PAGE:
Photos of the bustling food court at Christiana Mall on Black Friday drew criticism on social media and led to a public health response.
Going into effect immediately, the food court is now limited to 100 people – and not 30% of the facility’s capacity, according to governor spokesman Jon Starkey.
“DPH supervisors are in a potential area of concern [Friday], including Christiana and Concord malls as well as outlets on the beach, “Starkey said. Food stalls in malls are subject to the same 30 percent capacity limit imposed on restaurants. While Christiana Mall’s food court may technically be below that limit, we are concerned about volume people we saw. “
The Delaware Department of Health and Social Services posted the same message to its Facebook page.
Steve Chambliss, Senior General Manager at Christiana Mall, told WDEL that the food court is in place.
“We listened to the concerns of our community and, at the direction of the Ministry of Health, have reduced the number of tables in space for the remainder of the weekend break. As we are in uncharted territory, we will continue to review and make adjustments to our program to provide a pleasant shopping environment. safe for buyers. “
The new restrictions come after the Delaware Restaurant Association posted a photo on Facebook with a message to the governor:
“Governor John Carney – You said that you are ‘protecting lives and targeting the restrictions where we see the spread of COVID-19’ and to ‘avoid meeting anyone outside your home.’ How exactly to allow retailers to flood capacity on Black Friday to “avoid gatherings?” Will you accurately report the spread of COVID-19 associated with large social gatherings such as holiday shopping, and visiting retail stores, malls, and indoor food courts? How do you advocate celebrate Thanksgiving only with your immediate family … but also allow HUNDREDS of people to gather in the public food court area (NO MASK ON) as these photos illustrate ?? Would you contact a tracker from the Delaware Department of Health and Social Services (DHSS) asking about whether people eat in the open, the food court area? Or just the restaurant? We need the right data from contact tracing – not just pointing fingers where people have been. “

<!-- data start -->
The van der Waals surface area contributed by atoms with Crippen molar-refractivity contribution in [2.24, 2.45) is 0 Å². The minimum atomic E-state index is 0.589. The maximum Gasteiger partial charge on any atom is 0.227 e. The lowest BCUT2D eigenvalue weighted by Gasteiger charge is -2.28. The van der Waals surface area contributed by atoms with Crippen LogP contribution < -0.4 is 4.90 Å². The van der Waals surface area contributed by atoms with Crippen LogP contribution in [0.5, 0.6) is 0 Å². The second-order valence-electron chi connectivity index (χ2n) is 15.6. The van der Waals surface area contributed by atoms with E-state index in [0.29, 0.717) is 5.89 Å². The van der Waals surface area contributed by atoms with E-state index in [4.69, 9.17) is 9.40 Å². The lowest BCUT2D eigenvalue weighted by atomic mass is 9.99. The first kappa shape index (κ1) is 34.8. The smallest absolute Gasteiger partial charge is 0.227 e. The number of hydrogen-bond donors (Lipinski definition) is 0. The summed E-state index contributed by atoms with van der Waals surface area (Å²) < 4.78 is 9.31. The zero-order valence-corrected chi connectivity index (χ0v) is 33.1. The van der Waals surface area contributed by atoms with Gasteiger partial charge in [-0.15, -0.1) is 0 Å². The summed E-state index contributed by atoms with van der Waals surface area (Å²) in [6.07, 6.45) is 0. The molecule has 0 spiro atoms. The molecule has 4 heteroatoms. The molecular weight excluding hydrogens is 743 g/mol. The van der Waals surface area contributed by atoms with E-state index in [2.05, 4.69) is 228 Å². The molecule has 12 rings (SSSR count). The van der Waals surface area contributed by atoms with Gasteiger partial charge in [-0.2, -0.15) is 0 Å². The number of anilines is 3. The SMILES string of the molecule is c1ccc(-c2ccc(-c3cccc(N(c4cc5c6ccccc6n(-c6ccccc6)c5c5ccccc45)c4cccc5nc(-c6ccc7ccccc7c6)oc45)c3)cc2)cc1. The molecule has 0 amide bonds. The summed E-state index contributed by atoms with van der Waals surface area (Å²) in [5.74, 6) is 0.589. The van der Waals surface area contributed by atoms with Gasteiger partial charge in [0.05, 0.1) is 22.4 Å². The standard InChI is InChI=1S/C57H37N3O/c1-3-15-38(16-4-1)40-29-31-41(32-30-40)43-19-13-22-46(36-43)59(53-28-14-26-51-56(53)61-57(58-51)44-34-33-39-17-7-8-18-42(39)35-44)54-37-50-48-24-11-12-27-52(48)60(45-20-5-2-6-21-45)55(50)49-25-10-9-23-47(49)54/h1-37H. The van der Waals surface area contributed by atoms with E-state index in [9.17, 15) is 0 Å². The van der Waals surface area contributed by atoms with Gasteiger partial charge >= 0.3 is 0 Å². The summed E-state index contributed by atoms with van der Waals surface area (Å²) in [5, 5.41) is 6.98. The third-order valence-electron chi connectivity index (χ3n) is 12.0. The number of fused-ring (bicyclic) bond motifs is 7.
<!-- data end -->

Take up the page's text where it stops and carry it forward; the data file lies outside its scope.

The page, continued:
Delaware Restaurant Association executive director Carrie Leishman has been quite vocal about the latest round of restrictions reducing restaurant capacity back to 30% amid a spike in COVID-19 cases, which are seen across the country. Leishman has questioned the data on restaurant-related infections and said his industry is being used as a “scapegoat.
Restaurants have lost an estimated $ 900 million since the start of the pandemic and closed in March, impacting one in ten Delaware people who make up First State’s 50,000 restaurant industry workforce.